Parents’ Evening: a Parent’s Perspective

A couple of weeks’ ago, I attended my Stepdaughter’s Year 9 Parents’ Evening. It was a novelty for me; being on the other side of the ultimate speed-dating event. And yes, I do say speed-dating, because it is series of 5 minute talking slots in which you must get to know as much as possible about your child’s current learning and school situation.

It was a valuable practical learning experience that I never realised I would have. So, in following with this, here are some tips to Teachers from the other side on how to handle Parents’ Evening.

parents impact teachers

  1. Use your time wisely and efficiently

Most likely (particularly at Secondary School), you have been allocated 5 minute slots for each student. If you know you tend to run over those 5 minutes, make a plan to block out every other slot (if you have that freedom in the organisation). This will ensure that you have don’t get a queue of irate parents who are trying to fit to a time schedule of their own. On the back of that, be mindful that parents may not have that luxury and are attending interviews back to back. I suggest always asking at the beginning if they have to meet another teacher straight after you. This way you can plan your time accordingly and it lets the parents know that you are also aware of them. It’s not much, but it’s taking the time to be interested.

  1. Talk to the parents, not to the student

You talk to your students all day, you only have 5 minutes to get the most out of meeting with the parents. I cannot say how awkward it is to be sitting there as a parent when the Teacher basically ignores them the whole time and speaks only to the student. Chances are that the student isn’t even going to remember what you’re saying, but the parent most definitely will.

  1. Don’t assume that the parent understands everything that you’re talking about

You were also once a child. Be honest with yourself, how often did you come home from school and give a detailed account to your parents about your day and what you’re learning? The most that they probably got out of you was, ‘Yea, it was alright’, or ‘Not much’. Trust me, things haven’t changed. Especially as lingo and School testing will have changed and developed since you were at school. Think about how long it took for you to get your head around the idea of a grading system of 1-9 instead of A-F/U and apply that to the parents’ thinking. Obviously, be careful to not speak down to them, but if there are important assessments happening, make sure that you’re explaining that. Saying ‘So we’re currently working on the 16-point exam question’ with no other context will simply not cut it.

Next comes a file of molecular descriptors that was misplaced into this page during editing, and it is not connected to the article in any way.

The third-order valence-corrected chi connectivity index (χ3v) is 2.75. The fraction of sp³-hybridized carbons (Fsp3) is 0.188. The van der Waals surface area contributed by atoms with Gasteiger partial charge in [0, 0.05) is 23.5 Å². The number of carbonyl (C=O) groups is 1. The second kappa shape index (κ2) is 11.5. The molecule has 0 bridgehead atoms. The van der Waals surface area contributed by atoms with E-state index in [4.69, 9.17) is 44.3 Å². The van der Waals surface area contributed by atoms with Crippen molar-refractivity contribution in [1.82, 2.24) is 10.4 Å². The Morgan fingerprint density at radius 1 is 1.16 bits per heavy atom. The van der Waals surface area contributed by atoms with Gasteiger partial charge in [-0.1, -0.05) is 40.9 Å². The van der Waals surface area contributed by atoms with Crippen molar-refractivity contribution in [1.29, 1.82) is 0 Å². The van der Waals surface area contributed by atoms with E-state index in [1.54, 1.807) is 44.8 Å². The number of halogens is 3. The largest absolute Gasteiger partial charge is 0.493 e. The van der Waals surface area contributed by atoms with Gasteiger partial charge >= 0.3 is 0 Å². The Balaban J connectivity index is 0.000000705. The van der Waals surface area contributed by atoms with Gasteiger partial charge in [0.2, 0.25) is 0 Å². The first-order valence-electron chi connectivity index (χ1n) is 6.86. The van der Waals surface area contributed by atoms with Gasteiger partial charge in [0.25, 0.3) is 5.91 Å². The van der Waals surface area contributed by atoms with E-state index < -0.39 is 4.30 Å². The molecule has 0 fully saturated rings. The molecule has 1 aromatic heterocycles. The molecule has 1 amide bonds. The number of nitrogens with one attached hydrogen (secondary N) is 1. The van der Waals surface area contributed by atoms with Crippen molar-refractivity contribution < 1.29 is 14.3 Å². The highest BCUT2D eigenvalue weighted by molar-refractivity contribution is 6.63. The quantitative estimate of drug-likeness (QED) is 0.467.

1. Make it worthwhile

No doubt, it’s a tough night for teachers. It can last up to three hours and, if you have a full load, it can be unrelenting. Parents are not necessarily always aware of that – but why should they be as well? Their main priority is their child. Plan what you need to say. You will have in advance your schedule of who you’re seeing and when. Prepare yourself; print out data sheets that you need, highlight the students’ names of who you will be seeing and make notes to them. Notes that are worthwhile are current levels, what they might need to improve on and generally how they’re doing their class. The parents do not need vague information that might not even relate. Teachers who are prepared are bound to impress the parents.

  1. Know who your students are

This may seem obvious, but one of the teachers we saw did not pronounce the name of her student correctly and used the excuse that she always gets it wrong. She was a language teacher, so isn’t pronunciation important here??? Of course there are so many students that you teach, but use the photos and the schedule to help, if it really is a challenge. Because all it is to parents is an insult; and you’re more likely to lose the attention and the focus of that student.

  1. Show passion for your subject

OK, I understand this might be hard after long day and a long term, but there’s nothing more that puts the parent off or validates a student’s behaviour if you admit that what you’re teaching is boring or not of value. How do you expect to get the parents or students on board if you yourself cannot engage with the teaching?

  1. Hide!

This last tip is mostly to help with your sanity on Parent Interview night. If you have a gap in your schedule, don’t stay at your desk if you want a break. Parents who have not booked will take that opportunity to come and meet with you, no matter what the school policy says. Use that time wisely: take a toilet break, fill up your water bottle, and cherish those moments of not talking.


For most of you, these tips will seem like common sense, but don’t take them for granted. A parent can tell a lot in one night about what kind of Teacher their child has. Leave a positive and respected impression more than anything else!

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